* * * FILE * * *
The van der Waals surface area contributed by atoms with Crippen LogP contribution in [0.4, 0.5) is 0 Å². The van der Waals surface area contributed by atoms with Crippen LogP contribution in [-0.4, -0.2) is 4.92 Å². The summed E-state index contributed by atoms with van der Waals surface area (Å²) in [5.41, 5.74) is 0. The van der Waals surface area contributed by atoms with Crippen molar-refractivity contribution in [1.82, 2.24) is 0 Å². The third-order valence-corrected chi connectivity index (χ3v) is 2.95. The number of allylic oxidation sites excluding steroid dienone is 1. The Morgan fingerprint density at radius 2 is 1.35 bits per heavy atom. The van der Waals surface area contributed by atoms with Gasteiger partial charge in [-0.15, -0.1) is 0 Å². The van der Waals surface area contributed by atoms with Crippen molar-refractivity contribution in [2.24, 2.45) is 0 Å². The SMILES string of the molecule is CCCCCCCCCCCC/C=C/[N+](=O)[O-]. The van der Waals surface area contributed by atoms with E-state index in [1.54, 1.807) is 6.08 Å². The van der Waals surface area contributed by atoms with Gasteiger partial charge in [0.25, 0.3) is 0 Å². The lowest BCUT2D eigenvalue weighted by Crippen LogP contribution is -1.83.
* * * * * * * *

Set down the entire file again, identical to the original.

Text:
The van der Waals surface area contributed by atoms with Crippen LogP contribution in [0.4, 0.5) is 0 Å². The van der Waals surface area contributed by atoms with Crippen LogP contribution in [-0.4, -0.2) is 4.92 Å². The summed E-state index contributed by atoms with van der Waals surface area (Å²) in [5.41, 5.74) is 0. The van der Waals surface area contributed by atoms with Crippen molar-refractivity contribution in [1.82, 2.24) is 0 Å². The third-order valence-corrected chi connectivity index (χ3v) is 2.95. The number of allylic oxidation sites excluding steroid dienone is 1. The Morgan fingerprint density at radius 2 is 1.35 bits per heavy atom. The van der Waals surface area contributed by atoms with Gasteiger partial charge in [-0.15, -0.1) is 0 Å². The van der Waals surface area contributed by atoms with Crippen molar-refractivity contribution in [2.24, 2.45) is 0 Å². The SMILES string of the molecule is CCCCCCCCCCCC/C=C/[N+](=O)[O-]. The van der Waals surface area contributed by atoms with E-state index in [1.54, 1.807) is 6.08 Å². The van der Waals surface area contributed by atoms with Gasteiger partial charge in [0.25, 0.3) is 0 Å². The lowest BCUT2D eigenvalue weighted by Crippen LogP contribution is -1.83.